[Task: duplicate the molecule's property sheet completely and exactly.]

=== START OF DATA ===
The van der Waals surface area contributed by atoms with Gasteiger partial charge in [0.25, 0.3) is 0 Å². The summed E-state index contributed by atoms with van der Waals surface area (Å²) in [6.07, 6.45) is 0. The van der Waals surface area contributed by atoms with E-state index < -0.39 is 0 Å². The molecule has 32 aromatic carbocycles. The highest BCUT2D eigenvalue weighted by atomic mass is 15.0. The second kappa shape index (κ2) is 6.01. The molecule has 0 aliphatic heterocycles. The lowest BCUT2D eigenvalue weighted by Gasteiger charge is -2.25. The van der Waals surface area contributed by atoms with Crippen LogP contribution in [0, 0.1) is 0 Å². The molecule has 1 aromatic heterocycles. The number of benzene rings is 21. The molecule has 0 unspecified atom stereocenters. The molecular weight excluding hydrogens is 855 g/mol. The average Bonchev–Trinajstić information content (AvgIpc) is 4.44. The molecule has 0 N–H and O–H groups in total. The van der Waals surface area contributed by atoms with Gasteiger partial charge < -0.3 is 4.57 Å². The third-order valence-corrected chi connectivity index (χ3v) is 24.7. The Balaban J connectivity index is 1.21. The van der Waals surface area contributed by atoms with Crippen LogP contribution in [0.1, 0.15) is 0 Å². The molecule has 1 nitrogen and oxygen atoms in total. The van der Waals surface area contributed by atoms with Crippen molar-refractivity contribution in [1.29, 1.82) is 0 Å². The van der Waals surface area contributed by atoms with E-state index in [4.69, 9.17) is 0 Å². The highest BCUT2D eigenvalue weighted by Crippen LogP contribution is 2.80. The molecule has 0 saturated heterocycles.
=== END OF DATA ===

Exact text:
The van der Waals surface area contributed by atoms with Gasteiger partial charge in [0.25, 0.3) is 0 Å². The summed E-state index contributed by atoms with van der Waals surface area (Å²) in [6.07, 6.45) is 0. The van der Waals surface area contributed by atoms with E-state index < -0.39 is 0 Å². The molecule has 32 aromatic carbocycles. The highest BCUT2D eigenvalue weighted by atomic mass is 15.0. The second kappa shape index (κ2) is 6.01. The molecule has 0 aliphatic heterocycles. The lowest BCUT2D eigenvalue weighted by Gasteiger charge is -2.25. The van der Waals surface area contributed by atoms with Crippen LogP contribution in [0, 0.1) is 0 Å². The molecule has 1 aromatic heterocycles. The number of benzene rings is 21. The molecule has 0 unspecified atom stereocenters. The molecular weight excluding hydrogens is 855 g/mol. The average Bonchev–Trinajstić information content (AvgIpc) is 4.44. The molecule has 0 N–H and O–H groups in total. The van der Waals surface area contributed by atoms with Gasteiger partial charge < -0.3 is 4.57 Å². The third-order valence-corrected chi connectivity index (χ3v) is 24.7. The Balaban J connectivity index is 1.21. The van der Waals surface area contributed by atoms with Crippen LogP contribution in [0.1, 0.15) is 0 Å². The molecule has 1 nitrogen and oxygen atoms in total. The van der Waals surface area contributed by atoms with Crippen molar-refractivity contribution in [1.29, 1.82) is 0 Å². The van der Waals surface area contributed by atoms with E-state index in [4.69, 9.17) is 0 Å². The highest BCUT2D eigenvalue weighted by Crippen LogP contribution is 2.80. The molecule has 0 saturated heterocycles.